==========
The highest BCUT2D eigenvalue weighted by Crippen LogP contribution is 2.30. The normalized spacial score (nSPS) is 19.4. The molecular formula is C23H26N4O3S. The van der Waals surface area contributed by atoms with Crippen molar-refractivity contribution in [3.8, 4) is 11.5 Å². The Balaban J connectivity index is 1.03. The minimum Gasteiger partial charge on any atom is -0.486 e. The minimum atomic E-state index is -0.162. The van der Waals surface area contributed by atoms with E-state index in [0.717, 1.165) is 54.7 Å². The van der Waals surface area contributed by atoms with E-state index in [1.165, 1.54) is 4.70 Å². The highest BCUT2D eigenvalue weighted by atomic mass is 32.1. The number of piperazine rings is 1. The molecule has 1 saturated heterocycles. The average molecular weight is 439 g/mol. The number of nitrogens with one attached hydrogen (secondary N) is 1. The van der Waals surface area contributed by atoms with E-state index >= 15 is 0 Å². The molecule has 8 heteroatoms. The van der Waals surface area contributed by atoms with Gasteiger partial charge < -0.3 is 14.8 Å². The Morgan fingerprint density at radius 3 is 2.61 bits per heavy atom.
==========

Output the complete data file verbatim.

The highest BCUT2D eigenvalue weighted by Crippen LogP contribution is 2.30. The normalized spacial score (nSPS) is 19.4. The molecular formula is C23H26N4O3S. The van der Waals surface area contributed by atoms with Crippen molar-refractivity contribution in [3.8, 4) is 11.5 Å². The Balaban J connectivity index is 1.03. The minimum Gasteiger partial charge on any atom is -0.486 e. The minimum atomic E-state index is -0.162. The van der Waals surface area contributed by atoms with E-state index in [0.717, 1.165) is 54.7 Å². The van der Waals surface area contributed by atoms with E-state index in [1.165, 1.54) is 4.70 Å². The highest BCUT2D eigenvalue weighted by atomic mass is 32.1. The number of piperazine rings is 1. The molecule has 1 saturated heterocycles. The average molecular weight is 439 g/mol. The number of nitrogens with one attached hydrogen (secondary N) is 1. The van der Waals surface area contributed by atoms with E-state index >= 15 is 0 Å². The molecule has 8 heteroatoms. The van der Waals surface area contributed by atoms with Gasteiger partial charge < -0.3 is 14.8 Å². The Morgan fingerprint density at radius 3 is 2.61 bits per heavy atom.